Now's the Time For Saying 'No'
The liberals are becoming quite predictable in their efforts to thwart the storm of dissatisfied voters as we head toward Election Day. First is the head-shaking smirk they place in front of the cameras when the opposition is speaking. It's their not-so-subtle smile of denial.
Then, of course, is the constant accusation that it is all Bush's fault. No matter that their typical tax-and-spend tactics have plunged us into a debt load we may never escape, while accomplishing nothing to offset a deepening recession with dark unemployment and no relief in the housing crisis.
Calling it Bush's fault is a convenient side step. Their most prominent tactic is to call conservatives "the party of 'no'." Conservatives, to hear the liberals tell it, offer no solutions; they simply say no to the great bills proposed by the current administration and Congress. They accuse us of wanting to return to those terrible days of the Bush presidency. They warn us that this would be a catastrophic step backward.
These might be clever ploys if they were not so kneejerk. They are used in lieu of logic and reason and good old-fashioned debate. But let's be fair. John Boehner's chronic sour expression does give impact to the "no" accusation. If he becomes speaker of the House soon, he would help the cause if he lightened up.
Nor do I think George W. Bush was our finest president. He was, however, far from our worst. Jimmy Carter and Barack Obama are viable candidates for that honor. No, we don't long to return to Bush times, but Ronald Reagan looks better every week.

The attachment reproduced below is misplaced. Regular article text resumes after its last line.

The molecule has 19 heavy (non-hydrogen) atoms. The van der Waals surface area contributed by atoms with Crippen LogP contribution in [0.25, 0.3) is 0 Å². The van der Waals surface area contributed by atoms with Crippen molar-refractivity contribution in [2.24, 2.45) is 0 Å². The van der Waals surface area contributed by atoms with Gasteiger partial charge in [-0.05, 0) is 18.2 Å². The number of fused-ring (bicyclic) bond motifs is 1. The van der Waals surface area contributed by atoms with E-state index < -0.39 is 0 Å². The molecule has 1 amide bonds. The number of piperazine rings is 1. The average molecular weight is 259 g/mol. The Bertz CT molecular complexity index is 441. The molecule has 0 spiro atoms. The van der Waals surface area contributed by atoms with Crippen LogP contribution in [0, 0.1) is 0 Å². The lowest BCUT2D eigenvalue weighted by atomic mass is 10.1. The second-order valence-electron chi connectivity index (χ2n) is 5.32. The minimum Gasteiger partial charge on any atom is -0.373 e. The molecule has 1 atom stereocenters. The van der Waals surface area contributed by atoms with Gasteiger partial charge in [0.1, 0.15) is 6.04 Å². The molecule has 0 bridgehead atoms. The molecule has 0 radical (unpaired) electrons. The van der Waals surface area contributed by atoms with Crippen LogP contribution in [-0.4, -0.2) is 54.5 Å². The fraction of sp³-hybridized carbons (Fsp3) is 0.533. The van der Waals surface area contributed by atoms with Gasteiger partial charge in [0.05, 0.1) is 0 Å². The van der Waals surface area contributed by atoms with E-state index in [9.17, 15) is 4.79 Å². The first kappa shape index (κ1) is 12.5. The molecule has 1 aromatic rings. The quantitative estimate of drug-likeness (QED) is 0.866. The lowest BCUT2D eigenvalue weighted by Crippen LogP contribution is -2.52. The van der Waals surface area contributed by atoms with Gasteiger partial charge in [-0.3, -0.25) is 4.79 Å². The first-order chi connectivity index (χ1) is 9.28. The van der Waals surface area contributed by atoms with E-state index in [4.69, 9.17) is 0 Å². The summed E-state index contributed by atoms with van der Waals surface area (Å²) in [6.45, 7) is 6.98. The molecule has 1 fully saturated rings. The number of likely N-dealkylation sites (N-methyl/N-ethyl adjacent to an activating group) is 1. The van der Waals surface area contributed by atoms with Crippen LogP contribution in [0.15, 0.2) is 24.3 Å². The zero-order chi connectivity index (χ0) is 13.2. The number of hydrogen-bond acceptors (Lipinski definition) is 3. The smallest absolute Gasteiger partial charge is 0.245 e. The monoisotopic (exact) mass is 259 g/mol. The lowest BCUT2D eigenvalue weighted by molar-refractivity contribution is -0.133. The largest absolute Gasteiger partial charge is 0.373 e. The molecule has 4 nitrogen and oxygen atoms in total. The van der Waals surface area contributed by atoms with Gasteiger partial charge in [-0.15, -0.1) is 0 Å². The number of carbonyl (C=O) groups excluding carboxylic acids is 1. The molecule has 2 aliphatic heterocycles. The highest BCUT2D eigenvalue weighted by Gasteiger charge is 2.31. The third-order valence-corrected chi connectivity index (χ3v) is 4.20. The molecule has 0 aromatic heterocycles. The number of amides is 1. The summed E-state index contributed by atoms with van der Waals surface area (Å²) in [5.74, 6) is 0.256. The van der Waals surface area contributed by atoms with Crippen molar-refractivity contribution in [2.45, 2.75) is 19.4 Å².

It is true that we say no a lot, but there are good reasons for nay-saying when you look at bills like that highly touted health care law. It isn't that conservatives are opposed to doing something about our health crisis; it's just that this bill doesn't begin to cut it. Everyone is in agreement that part of the cost of health care lies in the cost of malpractice insurance, yet nowhere does the bill mention tort reform. Liberals just love those trial lawyer lobbyists.
Nor does it address Medicare fraud, which is openly rampant. Medicare was conceived to help provide health care for those over 65; it was never designed to line the pockets of scooter manufacturers. The health bill overlooks that one, too. Another tip-off can be found in the vast array of commercials by drug manufacturers, lawyers and people seeking to tap the Medicare till. They are pushing federal health care into bankruptcy. The bill ignores this.
The Democrats profess to be for the "little guy," but have you ever known bigger elitists than Nancy Pelosi, with her big jet (paid for by us taxpayers) used to tote her and her associates back and forth to San Francisco, or the Obamas, with $2,500 per night rooms in Spain and multiple expensive vacations? We can hardly wait to get to the polls and say no to those two.
There is no sin to great wealth, and no one should be penalized for being rich. I have never been even remotely wealthy, but in my roller-coaster career, I did have some good years. I also know what it means to be poor and out of work; I remember those days well. That's when we learned how to stick a table knife into the piggy bank for enough quarters to buy groceries. That's when we learned to take a "beneath you" job to pay the rent. No government bailed me out in those dark days, but our family survived nonetheless. We had to learn to pay for our own bad decisions. We had to learn to say no. It's a lesson everyone should learn: Saying no is not a sin.
Fifty-one days to saying, not no - but hell, no - at the polls.
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